Revolutionizing the Way Search Engines Rank Your Search Results

This article is part of the Academic Alibaba series and is taken from the paper entitled “Accelerating E-Commerce Search Engine Ranking by Contextual Factor Selection” by Yusen Zhan, Qing Da, Fei Xiao, Anxiang Zeng, and Yang Yu. The full paper can be read here.

Every search engine (Google, Baidu, etc.) and e-commerce site (Taobao, Amazon, etc.) uses a different method to rank the results of its users’ requests, but one thing they all have in common is the massive amount of data involved in the ranking process. Taobao, for instance, processes billions of searches for hundreds of millions of users every single day.

It is essential for search results to be simultaneously accurate, reliable and highly efficient, with the results ranked and displayed as fast as possible and with minimal resource consumption.

This often proves problematic. For example, the quality and accuracy of a ranking can be improved by introducing technologies such as deep neural networks, but adding further, complex factors to an already encumbered process only results in higher resource consumption and increased system latency.

To address the challenges of large-scale traffic requests, a search engine may also downgrade the service level in terms of effectiveness, reducing the number of recalled items or taking services offline. While this reduces delays and unavailability, it also seriously impacts user experience.

Therefore, the Alibaba tech team sought to design a solution capable of ranking results effectively and efficiently while also providing a seamless user experience.

First, the team posited that the number of factors involved in a search system’s ranking process is excessive and that there must therefore be many redundant steps that use valuable system resources — a theory that the team subsequently tested and proved in real operating environments. The team then concluded that, by carefully selecting a smaller set of more precise factors, the effectiveness and efficiency of the ranking process could be greatly improved.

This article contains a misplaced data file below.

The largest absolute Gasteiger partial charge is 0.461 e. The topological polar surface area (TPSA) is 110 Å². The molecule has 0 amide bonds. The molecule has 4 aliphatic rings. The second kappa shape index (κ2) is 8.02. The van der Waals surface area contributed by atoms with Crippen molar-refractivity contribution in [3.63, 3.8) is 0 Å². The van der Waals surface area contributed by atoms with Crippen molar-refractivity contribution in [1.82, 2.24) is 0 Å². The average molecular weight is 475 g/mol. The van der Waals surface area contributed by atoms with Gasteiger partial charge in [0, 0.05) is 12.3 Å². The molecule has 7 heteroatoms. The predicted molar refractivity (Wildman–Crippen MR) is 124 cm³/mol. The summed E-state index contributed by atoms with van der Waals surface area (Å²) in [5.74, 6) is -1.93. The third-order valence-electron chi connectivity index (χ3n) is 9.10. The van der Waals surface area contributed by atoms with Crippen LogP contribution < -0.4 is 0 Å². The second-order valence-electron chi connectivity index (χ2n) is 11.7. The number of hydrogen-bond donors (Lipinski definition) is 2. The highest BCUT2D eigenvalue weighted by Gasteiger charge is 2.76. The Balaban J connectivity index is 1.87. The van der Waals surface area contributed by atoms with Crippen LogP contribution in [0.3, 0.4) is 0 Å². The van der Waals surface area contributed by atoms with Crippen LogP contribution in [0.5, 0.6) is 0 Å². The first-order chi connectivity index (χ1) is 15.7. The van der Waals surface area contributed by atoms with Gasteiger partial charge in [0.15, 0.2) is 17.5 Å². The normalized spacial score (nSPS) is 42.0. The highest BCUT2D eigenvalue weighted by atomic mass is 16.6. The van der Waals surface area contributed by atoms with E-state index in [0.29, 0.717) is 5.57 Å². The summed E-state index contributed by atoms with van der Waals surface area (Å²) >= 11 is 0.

This led the team to look into contextual factor selection (CFS), a problem whereby a subset of effective factors is applied in different searches to find the perfect balance between result quality and system latency. Solving the CFS problem — essentially, selecting the optimal factors — is a standard combinatorial optimization problem, meaning that it can be improved through reinforcement learning.

As such, the tech team designed a CFS solution they are calling RankCFS, which applies a reinforcement learning framework to optimize search result rankings.

The RankCFS framework was compared in offline scenarios to other methodologies and was found to considerably reduce resource consumption, as it uses comparatively fewer factors. It was also tested in an online operating environment, namely Alibaba’s e-commerce site Taobao, during the 2017 Alibaba Singles’ Day Global Shopping Festival — the world’s largest shopping extravaganza.

The following figures compare system latency on a normal day and on Singles’ Day. The green lines indicate latency without RankCFS optimization, and the red lines indicate the latency when RankCFS is applied.

By combining RankCFS with Taobao’s CLOES algorithm, the system infrastructure handled 325,000 orders a second at its peak. Despite the massive surges in traffic, Alibaba was able to provide a superior search performance and a seamless user experience during the festival, confirming that the CFS approach is capable of outperforming other existing solutions.

The full paper can be read here.

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